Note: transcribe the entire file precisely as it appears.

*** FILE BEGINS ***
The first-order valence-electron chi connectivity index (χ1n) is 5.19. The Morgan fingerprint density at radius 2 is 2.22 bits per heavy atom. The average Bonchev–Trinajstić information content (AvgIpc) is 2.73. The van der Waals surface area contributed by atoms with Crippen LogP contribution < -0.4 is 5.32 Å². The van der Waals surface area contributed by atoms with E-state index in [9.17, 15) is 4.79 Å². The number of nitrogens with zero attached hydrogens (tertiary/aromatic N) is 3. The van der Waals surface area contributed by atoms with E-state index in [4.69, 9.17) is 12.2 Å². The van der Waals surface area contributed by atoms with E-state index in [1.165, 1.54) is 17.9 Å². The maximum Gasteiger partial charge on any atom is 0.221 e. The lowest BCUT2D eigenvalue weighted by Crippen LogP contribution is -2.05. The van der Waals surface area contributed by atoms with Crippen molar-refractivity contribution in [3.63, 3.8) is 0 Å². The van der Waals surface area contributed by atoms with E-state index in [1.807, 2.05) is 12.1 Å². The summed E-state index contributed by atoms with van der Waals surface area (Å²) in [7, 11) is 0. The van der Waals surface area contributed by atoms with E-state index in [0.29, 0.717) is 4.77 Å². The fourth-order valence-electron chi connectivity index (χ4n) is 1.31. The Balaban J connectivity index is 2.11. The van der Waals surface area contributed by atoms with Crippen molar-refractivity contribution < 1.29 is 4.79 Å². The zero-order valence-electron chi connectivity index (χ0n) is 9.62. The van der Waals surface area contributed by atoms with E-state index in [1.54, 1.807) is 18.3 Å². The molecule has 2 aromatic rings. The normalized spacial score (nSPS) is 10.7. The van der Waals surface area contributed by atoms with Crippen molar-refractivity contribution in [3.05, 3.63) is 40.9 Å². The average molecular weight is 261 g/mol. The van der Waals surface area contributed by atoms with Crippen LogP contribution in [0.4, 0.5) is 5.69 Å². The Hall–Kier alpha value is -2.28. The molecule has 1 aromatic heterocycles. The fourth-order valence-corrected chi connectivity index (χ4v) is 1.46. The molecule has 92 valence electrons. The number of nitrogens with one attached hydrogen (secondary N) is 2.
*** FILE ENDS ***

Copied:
The first-order valence-electron chi connectivity index (χ1n) is 5.19. The Morgan fingerprint density at radius 2 is 2.22 bits per heavy atom. The average Bonchev–Trinajstić information content (AvgIpc) is 2.73. The van der Waals surface area contributed by atoms with Crippen LogP contribution < -0.4 is 5.32 Å². The van der Waals surface area contributed by atoms with E-state index in [9.17, 15) is 4.79 Å². The number of nitrogens with zero attached hydrogens (tertiary/aromatic N) is 3. The van der Waals surface area contributed by atoms with E-state index in [4.69, 9.17) is 12.2 Å². The van der Waals surface area contributed by atoms with E-state index in [1.165, 1.54) is 17.9 Å². The maximum Gasteiger partial charge on any atom is 0.221 e. The lowest BCUT2D eigenvalue weighted by Crippen LogP contribution is -2.05. The van der Waals surface area contributed by atoms with Crippen molar-refractivity contribution in [3.63, 3.8) is 0 Å². The van der Waals surface area contributed by atoms with E-state index in [1.807, 2.05) is 12.1 Å². The summed E-state index contributed by atoms with van der Waals surface area (Å²) in [7, 11) is 0. The van der Waals surface area contributed by atoms with E-state index in [0.29, 0.717) is 4.77 Å². The fourth-order valence-electron chi connectivity index (χ4n) is 1.31. The Balaban J connectivity index is 2.11. The van der Waals surface area contributed by atoms with Crippen molar-refractivity contribution < 1.29 is 4.79 Å². The zero-order valence-electron chi connectivity index (χ0n) is 9.62. The van der Waals surface area contributed by atoms with E-state index in [1.54, 1.807) is 18.3 Å². The molecule has 2 aromatic rings. The normalized spacial score (nSPS) is 10.7. The van der Waals surface area contributed by atoms with Crippen molar-refractivity contribution in [3.05, 3.63) is 40.9 Å². The average molecular weight is 261 g/mol. The van der Waals surface area contributed by atoms with Crippen LogP contribution in [0.4, 0.5) is 5.69 Å². The Hall–Kier alpha value is -2.28. The molecule has 1 aromatic heterocycles. The fourth-order valence-corrected chi connectivity index (χ4v) is 1.46. The molecule has 92 valence electrons. The number of nitrogens with one attached hydrogen (secondary N) is 2.